The end of offshoring?

A new programming language created by a UK firm is promising to reverse the flow of IT projects from India back to Britain.

From records to communications, IT has made companies work more efficiently, in every aspect. In particular, when investing in bespoke software, bosses can achieve the most appropriate IT system to meet the demands of their business. But that needs skilled programmers – who are not cheap or easy to find.

That has forced many to look offshore to outsource the work. The argument supporting offshoring is simple: rather than costly work in the UK, find the same expertise abroad at a fraction of the price.

But there are drawbacks. Culture and language barriers muddy communication between a client and provider. Also, the lack of regulation and standard testing leads to frustration, lots of overhead costs and hassle to the client.

But there may be an alternative. A London-based company claims its invention can change the equations. Geeks Ltd has created a programming language it says is six times faster than traditional models, meaning software can be built cheaper here in the UK, making offshore frustration a thing of the past.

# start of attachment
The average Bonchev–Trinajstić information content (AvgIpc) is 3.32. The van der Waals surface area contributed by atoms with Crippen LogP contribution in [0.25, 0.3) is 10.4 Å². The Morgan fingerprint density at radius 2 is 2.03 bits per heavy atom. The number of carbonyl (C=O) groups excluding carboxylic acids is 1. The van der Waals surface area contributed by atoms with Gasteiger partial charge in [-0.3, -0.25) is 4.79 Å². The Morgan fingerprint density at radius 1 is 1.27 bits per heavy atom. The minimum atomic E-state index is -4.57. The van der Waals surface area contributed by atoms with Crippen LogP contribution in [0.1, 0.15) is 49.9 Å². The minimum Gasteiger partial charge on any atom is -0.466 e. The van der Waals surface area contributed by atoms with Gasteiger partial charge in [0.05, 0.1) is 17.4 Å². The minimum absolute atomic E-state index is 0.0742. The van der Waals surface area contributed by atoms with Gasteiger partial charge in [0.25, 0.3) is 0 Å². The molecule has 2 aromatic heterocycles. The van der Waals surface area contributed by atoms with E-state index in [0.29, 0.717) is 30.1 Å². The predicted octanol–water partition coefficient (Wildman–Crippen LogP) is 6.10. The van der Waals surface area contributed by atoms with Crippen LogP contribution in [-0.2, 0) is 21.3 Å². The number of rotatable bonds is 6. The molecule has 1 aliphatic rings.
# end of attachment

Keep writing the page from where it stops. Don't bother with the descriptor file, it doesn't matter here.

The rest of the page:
Building applications using traditional tools is slow and error-prone. It takes months to complete a project. However the language invented by Geeks – called M# – automates over 90 per cent of the work, enabling the project to be completed at a fraction of the cost. Also, it’s low risk to adopt as it generates standard Microsoft.NET code.

Having found this claim to be too bold by some, we decided to put it to the test. We gave a Geeks developer the task of creating a customer-relationship management system, covering the process of advertising and editorial work for newspaper supplements.

It took him just over an hour to build a solution that worked. He said it would take another few hours to polish and perfect it, with a total cost of £750. We sent the same task to another four companies and their responses varied from three to five weeks, with costs of up to £20,000.

With such a huge reduction in time and costs of software development, is Geeks going to change the flow of IT projects back to our shores with its M# technology?

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